“Do you have a budget?” I asked her. “Do you put things for yourself on the card? And are you ever nervous when the bill comes?”
“Oh, he knows better than to ask me about anything on the credit card bill,” she replied confidently.
Whoa. Apparently, there is a huge range.
I came home that day and sat down with my husband and asked him to show me where our money goes. What are our bills? What are our savings, our expenses, and our retirement goals? What kind of plan do we have for emergencies? For travel? For a college fund? He showed me a budget in which he had already made all of the decisions: he’s saving half of his income for retirement and he has savings for us to live on for two years if he were to lose his job. (I appreciate that he is an extra-cautious super saver—six months of living expenses is the standard safety net recommendation.) He then proceeded to talk to me like I was a child—or at least it felt that way. Maybe I am juvenile for not knowing any of this stuff, but it made me angry. (It also resulted in me furiously googling, “what to do if you can’t talk to your husband about money without hating him.”)
But ever since we actually talked, face-to-face, about where our money goes, things have shifted at our house. I learned that communication about your finances is essential for every relationship, even though it’s hard and it seems taboo. I’ve gotten much more comfortable around money and expenses. We’re purposefully using words like “budget” rather than “allowance,” because I find the term allowance to be beyond patronizing. We also set aside a certain time of the week to discuss finances, so that it doesn’t continuously seep into our relationship. And it also really helps now that I know what my husband’s financial goals are—and I agree with them. I respect that he’s such a saver.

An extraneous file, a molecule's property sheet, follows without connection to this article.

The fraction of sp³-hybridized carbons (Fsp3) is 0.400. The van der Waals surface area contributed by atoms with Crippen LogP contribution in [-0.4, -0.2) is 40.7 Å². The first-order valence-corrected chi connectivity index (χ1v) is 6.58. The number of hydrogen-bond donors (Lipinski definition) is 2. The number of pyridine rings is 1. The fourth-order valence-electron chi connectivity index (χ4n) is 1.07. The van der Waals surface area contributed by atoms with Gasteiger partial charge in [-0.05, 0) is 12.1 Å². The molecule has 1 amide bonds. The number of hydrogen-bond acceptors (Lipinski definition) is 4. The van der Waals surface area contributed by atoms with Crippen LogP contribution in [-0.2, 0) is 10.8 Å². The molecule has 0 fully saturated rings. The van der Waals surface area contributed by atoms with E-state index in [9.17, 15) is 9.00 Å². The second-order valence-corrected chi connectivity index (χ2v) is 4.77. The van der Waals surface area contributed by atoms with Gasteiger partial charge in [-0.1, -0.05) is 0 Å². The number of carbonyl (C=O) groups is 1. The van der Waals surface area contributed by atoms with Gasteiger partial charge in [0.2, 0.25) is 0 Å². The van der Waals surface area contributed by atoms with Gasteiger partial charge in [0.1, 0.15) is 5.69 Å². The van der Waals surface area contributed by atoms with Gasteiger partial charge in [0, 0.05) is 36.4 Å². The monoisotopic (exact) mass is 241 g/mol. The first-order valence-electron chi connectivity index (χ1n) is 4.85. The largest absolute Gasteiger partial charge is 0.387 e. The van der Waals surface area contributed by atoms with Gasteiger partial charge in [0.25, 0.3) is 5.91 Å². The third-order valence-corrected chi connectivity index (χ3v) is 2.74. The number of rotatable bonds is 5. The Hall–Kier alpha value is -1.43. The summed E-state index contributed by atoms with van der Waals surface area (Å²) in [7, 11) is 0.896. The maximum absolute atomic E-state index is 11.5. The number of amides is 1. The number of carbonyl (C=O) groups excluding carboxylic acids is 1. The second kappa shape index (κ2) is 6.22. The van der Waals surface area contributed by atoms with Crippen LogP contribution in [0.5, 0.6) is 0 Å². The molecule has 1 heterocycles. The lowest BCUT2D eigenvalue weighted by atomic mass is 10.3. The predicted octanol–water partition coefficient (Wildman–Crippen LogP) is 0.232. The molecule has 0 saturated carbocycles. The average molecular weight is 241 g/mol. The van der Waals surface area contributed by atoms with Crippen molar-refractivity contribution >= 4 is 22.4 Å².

When the credit card bill comes, instead of being worried or scared, I feel good. I’m proud of what I did not spend. And I know that in a couple years, when the hard work of baby-raising has eased or shifted, I will return to the paid workforce. In the meantime, my husband deeply values the work I am doing at home, and so do I.
Even if I’m not contributing to our bank account right now, we need to think of it as our money, because we’re in this together.